Pepper and I tried out the new frisbee on one of the first cool days of fall this week.  The frisbee is square and looks kind-of like a flying squirrel when I throw it.  I don’t know what possessed me to buy it.  It’s hard to throw and hard to catch, though Peppy gives it her best effort every time.  She hasn’t actually caught it yet.

I noticed, in the yard, that things are happening according to schedule.  

The leaves of the tulip poplar are showing the first signs of autumn,


the oak leaf hydrangea blooms, so luscious in summer, are all burned out,


and the holly berries are saving themselves in shades of fresh lime green, no hint of the brilliant red to come in colder days.


The saucer magnolias have put out their buds, which they do every fall, tender young buds that never look like they will survive until spring.  I worry about them all winter, but most winters they survive.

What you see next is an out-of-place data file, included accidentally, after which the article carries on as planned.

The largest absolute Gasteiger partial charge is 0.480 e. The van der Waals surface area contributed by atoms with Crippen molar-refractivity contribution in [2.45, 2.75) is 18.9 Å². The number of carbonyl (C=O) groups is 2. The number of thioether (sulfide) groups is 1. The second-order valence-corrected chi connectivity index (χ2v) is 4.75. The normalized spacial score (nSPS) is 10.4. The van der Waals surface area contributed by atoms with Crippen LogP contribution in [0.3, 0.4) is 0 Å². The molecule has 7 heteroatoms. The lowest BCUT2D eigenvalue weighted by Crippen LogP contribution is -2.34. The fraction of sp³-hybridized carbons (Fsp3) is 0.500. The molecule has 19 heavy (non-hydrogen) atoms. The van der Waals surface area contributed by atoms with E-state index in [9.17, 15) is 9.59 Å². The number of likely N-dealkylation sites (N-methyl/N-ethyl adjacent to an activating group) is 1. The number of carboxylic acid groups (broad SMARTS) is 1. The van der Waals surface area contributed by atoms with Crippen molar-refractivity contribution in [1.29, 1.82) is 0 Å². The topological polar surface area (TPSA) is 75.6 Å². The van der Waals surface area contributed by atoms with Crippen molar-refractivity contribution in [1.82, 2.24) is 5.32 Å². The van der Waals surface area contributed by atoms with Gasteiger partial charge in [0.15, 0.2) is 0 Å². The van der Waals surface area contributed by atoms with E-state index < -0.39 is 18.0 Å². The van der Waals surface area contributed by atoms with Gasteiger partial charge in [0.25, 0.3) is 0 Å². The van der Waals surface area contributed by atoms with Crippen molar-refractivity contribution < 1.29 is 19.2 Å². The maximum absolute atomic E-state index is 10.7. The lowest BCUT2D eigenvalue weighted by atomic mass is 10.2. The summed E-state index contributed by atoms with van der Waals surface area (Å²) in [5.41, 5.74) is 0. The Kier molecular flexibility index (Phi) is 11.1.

There’s one lone pink bloom in the grove of saucer magnolias, completely out of season.  The trees flowered in March, with just a few straggler blooms in summer.  This is the very last of the crowd.


Pep only paused for a moment when I pointed it out.  She was busy galloping around the yard, flanks heaving like a racehorse, even when I wasn’t throwing the frisbee.  My own Black Beauty.

We came in and sat down in the sunroom when I thought she needed to catch her breath.

“It seems so strange to me, that straggler bloom,” I remarked.  “Why didn’t it grow and open with the others?  It’s out of step, out of sync, out of season.”

She looked at me strangely.  “The important thing is that it kept trying,” she said, as if that were totally obvious.    

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